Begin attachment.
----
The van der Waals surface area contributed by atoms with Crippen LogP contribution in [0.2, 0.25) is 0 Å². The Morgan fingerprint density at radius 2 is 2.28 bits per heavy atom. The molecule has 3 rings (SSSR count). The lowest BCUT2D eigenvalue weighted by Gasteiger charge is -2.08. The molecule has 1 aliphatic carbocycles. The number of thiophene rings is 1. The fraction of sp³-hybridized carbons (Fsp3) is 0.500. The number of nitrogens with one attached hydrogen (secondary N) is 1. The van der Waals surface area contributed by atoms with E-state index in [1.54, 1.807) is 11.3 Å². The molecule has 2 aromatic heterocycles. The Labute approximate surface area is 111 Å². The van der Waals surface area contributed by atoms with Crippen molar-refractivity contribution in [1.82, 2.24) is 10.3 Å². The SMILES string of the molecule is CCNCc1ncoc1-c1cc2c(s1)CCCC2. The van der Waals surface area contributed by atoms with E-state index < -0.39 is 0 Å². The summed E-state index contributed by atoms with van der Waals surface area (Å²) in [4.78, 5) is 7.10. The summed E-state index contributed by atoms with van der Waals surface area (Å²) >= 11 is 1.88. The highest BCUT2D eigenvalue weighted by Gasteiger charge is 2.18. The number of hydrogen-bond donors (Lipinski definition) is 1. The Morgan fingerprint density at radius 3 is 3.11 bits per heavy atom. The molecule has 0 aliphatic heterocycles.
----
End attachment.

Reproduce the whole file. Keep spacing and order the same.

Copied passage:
The van der Waals surface area contributed by atoms with Crippen LogP contribution in [0.2, 0.25) is 0 Å². The Morgan fingerprint density at radius 2 is 2.28 bits per heavy atom. The molecule has 3 rings (SSSR count). The lowest BCUT2D eigenvalue weighted by Gasteiger charge is -2.08. The molecule has 1 aliphatic carbocycles. The number of thiophene rings is 1. The fraction of sp³-hybridized carbons (Fsp3) is 0.500. The number of nitrogens with one attached hydrogen (secondary N) is 1. The van der Waals surface area contributed by atoms with E-state index in [1.54, 1.807) is 11.3 Å². The molecule has 2 aromatic heterocycles. The Labute approximate surface area is 111 Å². The van der Waals surface area contributed by atoms with Crippen molar-refractivity contribution in [1.82, 2.24) is 10.3 Å². The SMILES string of the molecule is CCNCc1ncoc1-c1cc2c(s1)CCCC2. The van der Waals surface area contributed by atoms with E-state index < -0.39 is 0 Å². The summed E-state index contributed by atoms with van der Waals surface area (Å²) in [4.78, 5) is 7.10. The summed E-state index contributed by atoms with van der Waals surface area (Å²) >= 11 is 1.88. The highest BCUT2D eigenvalue weighted by Gasteiger charge is 2.18. The number of hydrogen-bond donors (Lipinski definition) is 1. The Morgan fingerprint density at radius 3 is 3.11 bits per heavy atom. The molecule has 0 aliphatic heterocycles.